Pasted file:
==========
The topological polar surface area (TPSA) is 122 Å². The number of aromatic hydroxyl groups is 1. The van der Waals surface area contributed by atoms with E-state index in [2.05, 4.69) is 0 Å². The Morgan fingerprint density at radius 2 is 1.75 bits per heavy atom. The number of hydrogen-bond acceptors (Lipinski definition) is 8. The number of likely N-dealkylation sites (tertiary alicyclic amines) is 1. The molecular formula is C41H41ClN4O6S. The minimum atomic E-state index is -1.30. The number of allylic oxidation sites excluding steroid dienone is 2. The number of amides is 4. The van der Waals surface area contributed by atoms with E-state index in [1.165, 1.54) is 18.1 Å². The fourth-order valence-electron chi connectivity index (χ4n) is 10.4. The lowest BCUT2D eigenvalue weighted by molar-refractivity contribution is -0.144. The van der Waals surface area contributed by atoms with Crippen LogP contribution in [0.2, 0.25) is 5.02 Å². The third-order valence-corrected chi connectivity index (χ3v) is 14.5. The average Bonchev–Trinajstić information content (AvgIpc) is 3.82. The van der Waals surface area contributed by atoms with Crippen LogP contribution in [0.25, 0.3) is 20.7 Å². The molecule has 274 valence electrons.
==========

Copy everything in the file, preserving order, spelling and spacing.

The topological polar surface area (TPSA) is 122 Å². The number of aromatic hydroxyl groups is 1. The van der Waals surface area contributed by atoms with E-state index in [2.05, 4.69) is 0 Å². The Morgan fingerprint density at radius 2 is 1.75 bits per heavy atom. The number of hydrogen-bond acceptors (Lipinski definition) is 8. The number of likely N-dealkylation sites (tertiary alicyclic amines) is 1. The molecular formula is C41H41ClN4O6S. The minimum atomic E-state index is -1.30. The number of allylic oxidation sites excluding steroid dienone is 2. The number of amides is 4. The van der Waals surface area contributed by atoms with E-state index in [1.165, 1.54) is 18.1 Å². The fourth-order valence-electron chi connectivity index (χ4n) is 10.4. The lowest BCUT2D eigenvalue weighted by molar-refractivity contribution is -0.144. The van der Waals surface area contributed by atoms with Crippen LogP contribution in [0.2, 0.25) is 5.02 Å². The third-order valence-corrected chi connectivity index (χ3v) is 14.5. The average Bonchev–Trinajstić information content (AvgIpc) is 3.82. The van der Waals surface area contributed by atoms with Crippen LogP contribution in [0.25, 0.3) is 20.7 Å². The molecule has 274 valence electrons.